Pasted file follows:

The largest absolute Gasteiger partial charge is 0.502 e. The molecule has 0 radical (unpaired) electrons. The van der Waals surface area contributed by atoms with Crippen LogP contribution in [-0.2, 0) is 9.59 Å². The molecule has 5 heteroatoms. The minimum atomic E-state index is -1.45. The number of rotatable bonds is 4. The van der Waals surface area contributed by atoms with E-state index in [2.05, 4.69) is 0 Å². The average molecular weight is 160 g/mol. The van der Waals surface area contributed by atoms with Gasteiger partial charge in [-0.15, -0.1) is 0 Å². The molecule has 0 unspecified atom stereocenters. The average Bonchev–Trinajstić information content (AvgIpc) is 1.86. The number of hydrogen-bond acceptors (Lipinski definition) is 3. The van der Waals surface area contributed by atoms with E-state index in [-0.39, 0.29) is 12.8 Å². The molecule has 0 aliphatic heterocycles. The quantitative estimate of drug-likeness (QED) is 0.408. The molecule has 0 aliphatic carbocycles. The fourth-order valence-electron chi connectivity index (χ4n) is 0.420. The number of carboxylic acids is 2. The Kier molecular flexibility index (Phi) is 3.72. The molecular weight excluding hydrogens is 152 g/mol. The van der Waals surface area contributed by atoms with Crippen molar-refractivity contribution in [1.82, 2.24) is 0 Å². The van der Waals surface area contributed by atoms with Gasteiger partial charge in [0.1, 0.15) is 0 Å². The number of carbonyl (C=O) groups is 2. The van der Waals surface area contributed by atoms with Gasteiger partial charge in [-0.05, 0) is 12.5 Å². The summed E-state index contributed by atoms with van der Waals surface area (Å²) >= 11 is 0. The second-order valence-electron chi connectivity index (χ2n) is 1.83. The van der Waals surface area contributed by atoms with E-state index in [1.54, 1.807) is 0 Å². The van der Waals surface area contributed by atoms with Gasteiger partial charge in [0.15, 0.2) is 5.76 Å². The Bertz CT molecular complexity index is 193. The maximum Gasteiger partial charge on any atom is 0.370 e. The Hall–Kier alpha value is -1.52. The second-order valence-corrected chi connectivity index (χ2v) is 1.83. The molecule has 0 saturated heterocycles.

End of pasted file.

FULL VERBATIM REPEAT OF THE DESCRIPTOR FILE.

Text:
The largest absolute Gasteiger partial charge is 0.502 e. The molecule has 0 radical (unpaired) electrons. The van der Waals surface area contributed by atoms with Crippen LogP contribution in [-0.2, 0) is 9.59 Å². The molecule has 5 heteroatoms. The minimum atomic E-state index is -1.45. The number of rotatable bonds is 4. The van der Waals surface area contributed by atoms with E-state index in [2.05, 4.69) is 0 Å². The average molecular weight is 160 g/mol. The van der Waals surface area contributed by atoms with Gasteiger partial charge in [-0.15, -0.1) is 0 Å². The molecule has 0 unspecified atom stereocenters. The average Bonchev–Trinajstić information content (AvgIpc) is 1.86. The number of hydrogen-bond acceptors (Lipinski definition) is 3. The van der Waals surface area contributed by atoms with E-state index in [-0.39, 0.29) is 12.8 Å². The molecule has 0 aliphatic heterocycles. The quantitative estimate of drug-likeness (QED) is 0.408. The molecule has 0 aliphatic carbocycles. The fourth-order valence-electron chi connectivity index (χ4n) is 0.420. The number of carboxylic acids is 2. The Kier molecular flexibility index (Phi) is 3.72. The molecular weight excluding hydrogens is 152 g/mol. The van der Waals surface area contributed by atoms with Crippen molar-refractivity contribution in [1.82, 2.24) is 0 Å². The van der Waals surface area contributed by atoms with Gasteiger partial charge in [0.1, 0.15) is 0 Å². The number of carbonyl (C=O) groups is 2. The van der Waals surface area contributed by atoms with Gasteiger partial charge in [-0.05, 0) is 12.5 Å². The summed E-state index contributed by atoms with van der Waals surface area (Å²) >= 11 is 0. The second-order valence-electron chi connectivity index (χ2n) is 1.83. The van der Waals surface area contributed by atoms with E-state index in [1.54, 1.807) is 0 Å². The van der Waals surface area contributed by atoms with Gasteiger partial charge in [0.15, 0.2) is 5.76 Å². The Bertz CT molecular complexity index is 193. The maximum Gasteiger partial charge on any atom is 0.370 e. The Hall–Kier alpha value is -1.52. The second-order valence-corrected chi connectivity index (χ2v) is 1.83. The molecule has 0 saturated heterocycles.